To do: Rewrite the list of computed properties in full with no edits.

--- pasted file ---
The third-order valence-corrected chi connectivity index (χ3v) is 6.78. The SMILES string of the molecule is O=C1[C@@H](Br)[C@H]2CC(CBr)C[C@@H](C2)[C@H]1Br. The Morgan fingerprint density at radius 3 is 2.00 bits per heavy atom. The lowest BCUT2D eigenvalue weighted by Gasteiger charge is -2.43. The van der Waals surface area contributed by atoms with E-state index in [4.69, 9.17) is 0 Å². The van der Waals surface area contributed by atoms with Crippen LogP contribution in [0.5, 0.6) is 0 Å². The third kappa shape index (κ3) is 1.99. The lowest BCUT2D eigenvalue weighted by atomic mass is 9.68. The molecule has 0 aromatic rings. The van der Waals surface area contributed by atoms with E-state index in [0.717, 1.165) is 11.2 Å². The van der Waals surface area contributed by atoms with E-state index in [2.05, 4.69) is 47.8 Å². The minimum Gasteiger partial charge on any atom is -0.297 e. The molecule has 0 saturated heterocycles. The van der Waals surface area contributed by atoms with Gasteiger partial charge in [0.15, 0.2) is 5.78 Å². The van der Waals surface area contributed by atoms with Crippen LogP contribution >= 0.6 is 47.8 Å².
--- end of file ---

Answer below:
The third-order valence-corrected chi connectivity index (χ3v) is 6.78. The SMILES string of the molecule is O=C1[C@@H](Br)[C@H]2CC(CBr)C[C@@H](C2)[C@H]1Br. The Morgan fingerprint density at radius 3 is 2.00 bits per heavy atom. The lowest BCUT2D eigenvalue weighted by Gasteiger charge is -2.43. The van der Waals surface area contributed by atoms with E-state index in [4.69, 9.17) is 0 Å². The van der Waals surface area contributed by atoms with Crippen LogP contribution in [0.5, 0.6) is 0 Å². The third kappa shape index (κ3) is 1.99. The lowest BCUT2D eigenvalue weighted by atomic mass is 9.68. The molecule has 0 aromatic rings. The van der Waals surface area contributed by atoms with E-state index in [0.717, 1.165) is 11.2 Å². The van der Waals surface area contributed by atoms with E-state index in [2.05, 4.69) is 47.8 Å². The minimum Gasteiger partial charge on any atom is -0.297 e. The molecule has 0 saturated heterocycles. The van der Waals surface area contributed by atoms with Gasteiger partial charge in [0.15, 0.2) is 5.78 Å². The van der Waals surface area contributed by atoms with Crippen LogP contribution >= 0.6 is 47.8 Å².